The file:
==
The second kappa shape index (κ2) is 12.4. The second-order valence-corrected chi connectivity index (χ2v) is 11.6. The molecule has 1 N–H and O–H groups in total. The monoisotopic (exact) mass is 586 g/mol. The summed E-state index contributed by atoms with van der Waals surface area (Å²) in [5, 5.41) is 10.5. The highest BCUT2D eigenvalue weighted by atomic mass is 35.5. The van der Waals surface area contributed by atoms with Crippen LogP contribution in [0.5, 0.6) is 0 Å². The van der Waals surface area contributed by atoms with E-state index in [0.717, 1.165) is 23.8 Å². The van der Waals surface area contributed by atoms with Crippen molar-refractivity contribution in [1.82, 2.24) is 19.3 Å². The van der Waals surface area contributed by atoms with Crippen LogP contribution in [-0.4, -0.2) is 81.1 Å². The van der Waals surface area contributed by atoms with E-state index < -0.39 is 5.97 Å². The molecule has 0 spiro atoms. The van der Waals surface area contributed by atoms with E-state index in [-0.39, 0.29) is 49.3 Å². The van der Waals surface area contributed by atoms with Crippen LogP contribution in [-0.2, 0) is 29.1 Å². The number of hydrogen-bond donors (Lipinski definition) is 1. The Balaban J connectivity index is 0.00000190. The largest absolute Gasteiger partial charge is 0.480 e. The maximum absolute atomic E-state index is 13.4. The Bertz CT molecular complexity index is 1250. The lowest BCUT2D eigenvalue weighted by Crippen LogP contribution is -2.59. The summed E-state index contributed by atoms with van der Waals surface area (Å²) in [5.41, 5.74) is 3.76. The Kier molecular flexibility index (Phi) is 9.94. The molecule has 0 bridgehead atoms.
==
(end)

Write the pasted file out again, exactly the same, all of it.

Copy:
The second kappa shape index (κ2) is 12.4. The second-order valence-corrected chi connectivity index (χ2v) is 11.6. The molecule has 1 N–H and O–H groups in total. The monoisotopic (exact) mass is 586 g/mol. The summed E-state index contributed by atoms with van der Waals surface area (Å²) in [5, 5.41) is 10.5. The highest BCUT2D eigenvalue weighted by atomic mass is 35.5. The van der Waals surface area contributed by atoms with Crippen LogP contribution in [0.5, 0.6) is 0 Å². The van der Waals surface area contributed by atoms with E-state index in [0.717, 1.165) is 23.8 Å². The van der Waals surface area contributed by atoms with Crippen molar-refractivity contribution in [1.82, 2.24) is 19.3 Å². The van der Waals surface area contributed by atoms with Crippen LogP contribution in [-0.4, -0.2) is 81.1 Å². The van der Waals surface area contributed by atoms with E-state index < -0.39 is 5.97 Å². The molecule has 0 spiro atoms. The van der Waals surface area contributed by atoms with E-state index in [-0.39, 0.29) is 49.3 Å². The van der Waals surface area contributed by atoms with Crippen LogP contribution in [-0.2, 0) is 29.1 Å². The number of hydrogen-bond donors (Lipinski definition) is 1. The Balaban J connectivity index is 0.00000190. The largest absolute Gasteiger partial charge is 0.480 e. The maximum absolute atomic E-state index is 13.4. The Bertz CT molecular complexity index is 1250. The lowest BCUT2D eigenvalue weighted by Crippen LogP contribution is -2.59. The summed E-state index contributed by atoms with van der Waals surface area (Å²) in [5.41, 5.74) is 3.76. The Kier molecular flexibility index (Phi) is 9.94. The molecule has 0 bridgehead atoms.